Ben Johnston of West Hills Middle School came away from the program with a better understanding of the different branches of Judaism and the customs and holidays his Jewish friends celebrate.

“This program is important to me because we have a diverse society,” Johnston said. “We go to school with different kinds of kids, and as we get older, these are the people we’ll go to college and work with. We must have the knowledge of their backgrounds so we can be more tolerant and understanding.”

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Ben Johnston, a student at West Hills Middle school, learns about the role of a mikvah in Jewish life during a Religious Diversity Journey.

Ashley Liles and Maddy Merritt, both of Sashabaw Middle School in Clarkston, do not go to school with many Jewish kids.  The program allowed them to peer into a Siddur and not feel embarrassed to ask why it opens up backwards or why the letters look different than English.

templeisrael 008Maddy Merritt left, and Ashley Liles, right, seventh graders from Clarkston’s Sashabaw Middle school, examine Hebrew letters in the sanctuary at Temple Israel at during a Religious Diversity Journey.

The “journey” gave them a better perspective of the history and origins of the Jewish people.  Not only did it widen their understanding of Jewish holidays beyond Chanukkah, but the lesson with Rabbi Gordon also gave them a broader understanding of a holiday they would otherwise only know as a “Jewish Christmas.”

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Rabbi Jennifer Kaluzny of Temple Israel, West Bloomfield, displays a Torah scroll to seventh graders on a Religious Diversity Journey with the help of parent volunteer Janet Cummins of Birmingham.

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The most Interesting Teens in Detroit raise $$ and awareness for Downtown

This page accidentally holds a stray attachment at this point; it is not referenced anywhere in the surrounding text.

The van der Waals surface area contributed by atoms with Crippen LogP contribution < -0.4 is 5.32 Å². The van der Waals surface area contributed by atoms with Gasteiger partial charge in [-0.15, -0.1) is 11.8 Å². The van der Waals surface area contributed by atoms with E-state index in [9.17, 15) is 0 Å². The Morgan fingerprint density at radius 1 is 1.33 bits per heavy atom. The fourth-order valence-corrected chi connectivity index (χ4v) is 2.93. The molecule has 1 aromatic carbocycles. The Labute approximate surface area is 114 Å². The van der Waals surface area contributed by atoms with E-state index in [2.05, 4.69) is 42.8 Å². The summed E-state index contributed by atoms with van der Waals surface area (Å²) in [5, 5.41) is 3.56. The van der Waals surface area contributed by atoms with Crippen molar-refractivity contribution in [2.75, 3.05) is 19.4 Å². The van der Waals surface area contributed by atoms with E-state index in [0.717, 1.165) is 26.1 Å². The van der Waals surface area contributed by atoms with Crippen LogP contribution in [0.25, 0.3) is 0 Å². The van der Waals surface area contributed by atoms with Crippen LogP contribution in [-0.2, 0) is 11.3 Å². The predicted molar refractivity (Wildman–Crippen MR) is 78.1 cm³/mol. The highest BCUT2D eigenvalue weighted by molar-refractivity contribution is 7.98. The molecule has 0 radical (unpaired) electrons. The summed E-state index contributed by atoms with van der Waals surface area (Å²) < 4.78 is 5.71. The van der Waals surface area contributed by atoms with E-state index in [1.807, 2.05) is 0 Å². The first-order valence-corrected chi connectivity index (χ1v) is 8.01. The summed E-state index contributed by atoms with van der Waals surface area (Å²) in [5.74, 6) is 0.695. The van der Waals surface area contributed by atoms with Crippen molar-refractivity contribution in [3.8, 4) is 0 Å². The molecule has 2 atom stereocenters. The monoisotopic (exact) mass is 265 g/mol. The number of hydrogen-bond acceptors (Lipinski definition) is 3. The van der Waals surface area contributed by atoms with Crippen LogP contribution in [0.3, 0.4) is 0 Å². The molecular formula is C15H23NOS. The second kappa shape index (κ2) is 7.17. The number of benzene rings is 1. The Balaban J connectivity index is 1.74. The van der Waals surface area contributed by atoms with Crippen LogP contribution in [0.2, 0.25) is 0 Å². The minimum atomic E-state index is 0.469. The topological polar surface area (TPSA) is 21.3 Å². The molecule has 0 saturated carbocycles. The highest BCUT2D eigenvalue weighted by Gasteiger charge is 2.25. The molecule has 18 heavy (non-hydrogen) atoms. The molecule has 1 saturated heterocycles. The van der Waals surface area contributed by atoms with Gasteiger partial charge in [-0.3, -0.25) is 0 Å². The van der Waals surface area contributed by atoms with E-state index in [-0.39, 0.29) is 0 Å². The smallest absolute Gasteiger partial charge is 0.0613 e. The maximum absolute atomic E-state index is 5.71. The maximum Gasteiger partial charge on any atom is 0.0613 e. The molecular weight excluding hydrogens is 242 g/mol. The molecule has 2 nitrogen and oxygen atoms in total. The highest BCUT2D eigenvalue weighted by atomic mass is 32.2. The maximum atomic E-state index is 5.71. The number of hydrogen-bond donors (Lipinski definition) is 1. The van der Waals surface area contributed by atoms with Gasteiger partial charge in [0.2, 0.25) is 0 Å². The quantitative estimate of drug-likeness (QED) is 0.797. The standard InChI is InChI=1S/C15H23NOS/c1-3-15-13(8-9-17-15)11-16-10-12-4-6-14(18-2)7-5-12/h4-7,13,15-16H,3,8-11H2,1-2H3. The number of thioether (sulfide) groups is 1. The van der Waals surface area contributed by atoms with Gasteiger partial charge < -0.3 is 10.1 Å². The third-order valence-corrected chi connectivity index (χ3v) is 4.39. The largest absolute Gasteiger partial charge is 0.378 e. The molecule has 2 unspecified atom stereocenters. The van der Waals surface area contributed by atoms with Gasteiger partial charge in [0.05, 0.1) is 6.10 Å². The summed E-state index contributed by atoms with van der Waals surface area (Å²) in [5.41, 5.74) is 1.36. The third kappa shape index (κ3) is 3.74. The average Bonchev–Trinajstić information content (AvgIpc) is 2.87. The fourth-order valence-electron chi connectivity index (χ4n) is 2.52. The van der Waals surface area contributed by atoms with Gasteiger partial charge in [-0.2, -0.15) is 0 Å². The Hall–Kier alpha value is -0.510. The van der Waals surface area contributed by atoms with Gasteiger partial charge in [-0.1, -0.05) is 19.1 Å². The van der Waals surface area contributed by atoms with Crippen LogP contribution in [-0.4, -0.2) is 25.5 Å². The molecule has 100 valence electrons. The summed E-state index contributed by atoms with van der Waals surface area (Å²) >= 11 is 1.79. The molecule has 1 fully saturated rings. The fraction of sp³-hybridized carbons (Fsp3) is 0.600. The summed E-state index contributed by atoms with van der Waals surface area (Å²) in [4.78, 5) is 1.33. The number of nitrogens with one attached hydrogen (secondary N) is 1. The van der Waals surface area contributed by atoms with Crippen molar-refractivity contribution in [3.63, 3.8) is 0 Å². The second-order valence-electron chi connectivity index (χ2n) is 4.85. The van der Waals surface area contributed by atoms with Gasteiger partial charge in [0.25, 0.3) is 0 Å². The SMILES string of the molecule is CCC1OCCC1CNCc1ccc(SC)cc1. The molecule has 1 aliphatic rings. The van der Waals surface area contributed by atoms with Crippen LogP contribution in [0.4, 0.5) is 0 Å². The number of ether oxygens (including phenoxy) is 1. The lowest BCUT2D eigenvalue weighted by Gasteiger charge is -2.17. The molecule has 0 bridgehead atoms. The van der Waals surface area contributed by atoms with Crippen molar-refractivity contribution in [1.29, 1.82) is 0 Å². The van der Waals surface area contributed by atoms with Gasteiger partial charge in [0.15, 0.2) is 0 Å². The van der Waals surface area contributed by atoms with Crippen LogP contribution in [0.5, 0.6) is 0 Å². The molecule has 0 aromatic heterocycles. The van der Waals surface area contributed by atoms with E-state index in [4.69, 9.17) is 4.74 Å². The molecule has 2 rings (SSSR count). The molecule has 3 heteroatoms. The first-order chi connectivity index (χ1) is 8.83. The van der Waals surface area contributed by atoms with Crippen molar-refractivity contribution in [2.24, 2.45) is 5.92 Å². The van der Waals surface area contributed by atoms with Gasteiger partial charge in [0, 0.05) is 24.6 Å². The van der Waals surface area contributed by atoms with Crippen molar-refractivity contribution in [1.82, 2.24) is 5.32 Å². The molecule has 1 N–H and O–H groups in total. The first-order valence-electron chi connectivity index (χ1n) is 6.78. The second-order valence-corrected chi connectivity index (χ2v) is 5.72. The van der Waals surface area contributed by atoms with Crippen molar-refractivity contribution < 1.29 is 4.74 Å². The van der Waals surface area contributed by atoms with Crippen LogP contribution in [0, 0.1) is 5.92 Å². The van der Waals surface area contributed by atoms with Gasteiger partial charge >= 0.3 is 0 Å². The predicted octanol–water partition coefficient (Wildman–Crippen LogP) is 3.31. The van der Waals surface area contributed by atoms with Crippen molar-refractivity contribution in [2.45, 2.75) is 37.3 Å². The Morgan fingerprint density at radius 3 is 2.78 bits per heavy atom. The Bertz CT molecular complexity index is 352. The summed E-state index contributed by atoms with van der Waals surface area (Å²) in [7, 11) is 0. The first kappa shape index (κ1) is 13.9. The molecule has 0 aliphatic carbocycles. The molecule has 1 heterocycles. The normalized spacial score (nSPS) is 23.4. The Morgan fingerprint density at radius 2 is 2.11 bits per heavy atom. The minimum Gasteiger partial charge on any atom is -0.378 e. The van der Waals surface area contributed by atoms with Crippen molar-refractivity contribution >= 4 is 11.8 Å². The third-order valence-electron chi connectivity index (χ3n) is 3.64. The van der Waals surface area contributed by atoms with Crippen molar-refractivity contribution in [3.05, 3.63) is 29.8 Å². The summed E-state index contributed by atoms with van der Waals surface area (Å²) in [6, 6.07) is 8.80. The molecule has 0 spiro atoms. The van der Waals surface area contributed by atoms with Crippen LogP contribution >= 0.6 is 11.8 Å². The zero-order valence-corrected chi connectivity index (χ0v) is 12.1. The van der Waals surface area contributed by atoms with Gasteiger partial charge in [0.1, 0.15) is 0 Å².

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Jonah and Sophie Erlich with the “Daven Downtown” T-shirts they are
selling to help the Isaac Agree Downtown Synagogue in Detroit. (photo credit: Detroit Jewish News)

Never underestimate the impact of a school field trip.

Last spring, Sophie Erlich, 14, of Birmingham took a trip to the Isaac Agree Downtown Synagogue with
her eighth-grade classmates from Hillel  Day School in Farmington Hills. There, she learned about the synagogue’s past.  There, she also became inspired about contributing to Detroit’s comeback and an urban Jewish future.

This September, Sophie, now in ninth-grade at Birmingham Groves High School, and big brother, Jonah Erlich, 16, kicked off a fundraiser for the synagogue, founded in 1921, with their “Daven Downtown” T-shirt fundraising campaign. They sold more than 35 T-shirts for $36 each on their website designed by Jonah, www.davendowntown.com/ collections. All proceeds go directly to
help the synagogue.

Throughout the whole process, which is earning them required community
service credits for school, the teens also are learning valuable lesson in keeping inventories, marketing for nonprofit organizations on social
media and running a business.

“I am very energized about the idea of Detroit coming back,” said Sophie, who has friends with older siblings who are moving into the city. “It’s where I hope to live and work when I am an adult and out of college.” Jonah echoed his sister’s sentiments.

“If more Jewish young adults move into the city, they will need a thriving synagogue within walking distance where they can pray and just hang out with other Jews,” he said. “I would be so excited to work and live in Detroit someday.”

To create the right vibe, they asked local designer Kathy Roessner to  donate her time and talents to create colorful logo with a “V” in the middle. The T-shirts, printed in Troy, are available in crew and V-neck styles and come in gray and white.

To boost sales, Jonah recruited some video-savvy classmates at Frankel Jewish Academy in West Bloomfield where he is a sophomore, as well as local leaders and Detroit entrepreneurs, to film themselves around town wearing
the T-shirts. The “world’s most interesting man,” a character from a Dos Equis beer commercial, provided
inspiration for the video’s only scripted line:

“I don’t always daven. But when I do, I daven Downtown.”

Anna Kohn, the executive director of the Downtown Synagogue and one of only two paid staff members, said the excitement and entrepreneurship of the teens toward the synagogue proves that young people can make things
happen when they are passionate about a cause.